When using the default configuration, SQL Server Transport assumes that all tables used for storing messages for endpoints are located in a single catalog and within a single schema. The configuration can be changed to partition message storage between different schemas and catalogs. The schemas and catalogs can also be specified at a queue level. For example, the error and the audit queues can be configured to use a different schema and a different database catalog.
The supported deployment options are:
- default: all queues are stored in a single catalog and a single schema.
- multi-schema: queues are stored in a single catalog but in more than one schema.
- multi-instance: queues are stored in multiple catalogs on more than one SQL Server instance.
- multi-catalog: queues are stored in multiple catalogs but on a single SQL Server instance. This mode is indirectly supported by using multi-instance option, and requires using DTC. In this document both options are covered under multi-instance term.
The transport will route messages to destination based on the configuration. If no specific configuration has been provided for a particular destination, the transport assumes the destination has the same configuration as the sending endpoint (i.e. identical schema, catalog and instance name). If the destination has a different configuration and it hasn't been provided, then exception will be thrown when sending a message, because the transport wouldn't be able to connect to the destination queue.
The following table shows the queue table name for each deployment option, where the SQL server name is
sql_server_instace_01, the default NServiceBus database name is
nsb_database and the default NServiceBus schema is
|Deployment option||Endpoint||Queue table name|
- Has simple configuration and setup.
- Doesn't require Distributed Transaction Coordinator (DTC).
- The snapshot (backup) of the entire system state can be done by backing up a single database. It is especially useful if business data is also stored in the same database.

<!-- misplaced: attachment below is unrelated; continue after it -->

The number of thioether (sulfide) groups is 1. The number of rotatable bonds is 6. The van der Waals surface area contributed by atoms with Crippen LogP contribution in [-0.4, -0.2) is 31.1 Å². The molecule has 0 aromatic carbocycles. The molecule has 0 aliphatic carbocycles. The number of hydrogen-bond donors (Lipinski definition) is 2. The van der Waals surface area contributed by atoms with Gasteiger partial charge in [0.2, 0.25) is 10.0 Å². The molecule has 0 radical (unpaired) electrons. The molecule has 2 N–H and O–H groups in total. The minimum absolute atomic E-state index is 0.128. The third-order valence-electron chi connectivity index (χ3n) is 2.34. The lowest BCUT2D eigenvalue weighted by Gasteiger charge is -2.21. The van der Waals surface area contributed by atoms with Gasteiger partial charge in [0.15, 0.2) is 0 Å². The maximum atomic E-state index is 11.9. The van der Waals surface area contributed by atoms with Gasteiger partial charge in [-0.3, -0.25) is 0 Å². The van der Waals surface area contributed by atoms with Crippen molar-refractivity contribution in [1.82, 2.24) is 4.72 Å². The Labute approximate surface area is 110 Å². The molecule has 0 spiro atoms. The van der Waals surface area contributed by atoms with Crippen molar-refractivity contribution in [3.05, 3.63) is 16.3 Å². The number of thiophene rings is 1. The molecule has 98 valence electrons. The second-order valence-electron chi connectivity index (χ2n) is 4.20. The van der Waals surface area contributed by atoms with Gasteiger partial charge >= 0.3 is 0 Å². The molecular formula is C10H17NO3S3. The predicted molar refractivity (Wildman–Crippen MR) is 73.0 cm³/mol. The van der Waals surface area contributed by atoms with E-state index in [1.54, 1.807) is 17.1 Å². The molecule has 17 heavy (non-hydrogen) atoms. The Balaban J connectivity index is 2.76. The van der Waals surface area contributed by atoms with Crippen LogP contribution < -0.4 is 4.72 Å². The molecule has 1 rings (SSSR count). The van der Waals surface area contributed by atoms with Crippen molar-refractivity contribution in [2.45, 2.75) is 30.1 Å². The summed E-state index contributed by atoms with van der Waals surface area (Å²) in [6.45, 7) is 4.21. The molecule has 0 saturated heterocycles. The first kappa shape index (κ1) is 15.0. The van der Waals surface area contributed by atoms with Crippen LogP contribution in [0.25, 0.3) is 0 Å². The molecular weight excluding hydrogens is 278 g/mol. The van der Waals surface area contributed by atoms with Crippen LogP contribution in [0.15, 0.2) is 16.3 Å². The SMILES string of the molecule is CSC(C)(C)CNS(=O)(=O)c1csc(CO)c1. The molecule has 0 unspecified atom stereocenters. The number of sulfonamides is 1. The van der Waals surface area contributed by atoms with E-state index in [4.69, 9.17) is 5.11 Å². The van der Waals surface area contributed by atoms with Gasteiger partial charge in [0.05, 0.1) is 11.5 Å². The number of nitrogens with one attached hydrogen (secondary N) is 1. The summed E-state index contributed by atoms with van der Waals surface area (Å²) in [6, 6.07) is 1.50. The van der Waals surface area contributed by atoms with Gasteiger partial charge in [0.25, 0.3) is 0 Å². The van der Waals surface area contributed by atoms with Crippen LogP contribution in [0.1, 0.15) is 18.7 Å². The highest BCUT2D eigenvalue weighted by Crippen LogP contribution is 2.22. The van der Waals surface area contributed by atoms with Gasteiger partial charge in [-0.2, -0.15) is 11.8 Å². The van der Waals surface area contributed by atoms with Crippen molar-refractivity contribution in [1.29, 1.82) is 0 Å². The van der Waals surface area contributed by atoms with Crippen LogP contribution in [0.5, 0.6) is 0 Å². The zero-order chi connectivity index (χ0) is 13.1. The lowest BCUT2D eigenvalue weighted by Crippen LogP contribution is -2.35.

- Has simple configuration and setup.
- Doesn't require DTC.
- The snapshot (backup) of the entire system state is done by backing up a single database. It is especially useful if business data is also stored in the same database.
- Enables security configuration on a schema level.
- Requires storing business data in the same database as Outbox data.
- Requires DTC or Outbox (if available).
SQL Server transport does not support store-and-forward mechanism natively. Therefore, if the receiving endpoint's infrastructure e.g. DTC or SQL Server instance is unavailable especially in a multi-instance mode, messages to the endpoint can't be delivered. The sending endpoint and all the other endpoints that depend on it will also be unavailable. The problem can be addressed by using the Outbox feature.
The Outbox feature can be used to avoid escalating transactions to DTC, when each endpoint has a separate database for storing queues and business data on the same SQL Server instance. However, it's not possible to avoid distributed transactions when any of the queues are on a different SQL Server instance or catalog. That means that in order to avoid escalation, each endpoint should have their dedicated error and audit queues.
When using Outbox:
- Messages are not dispatched immediately after the
Send()method is called. Instead, they are first stored in the Outbox table in the same database that the endpoint's persistence is using. After the handler logic completes successfully, the messages stored in the Outbox table are forwarded to their final destinations.
- If any of the forward operations fails, the message sending will be retried using the standard recoverability mechanism. Attempting to retry the forward operation may result in dispatching some messages multiple times. However, the Outbox feature automatically de-duplicates the incoming messages based on their IDs, therefore providing
exactly-oncemessage delivery. The receiving endpoint also has to be configured to use the Outbox.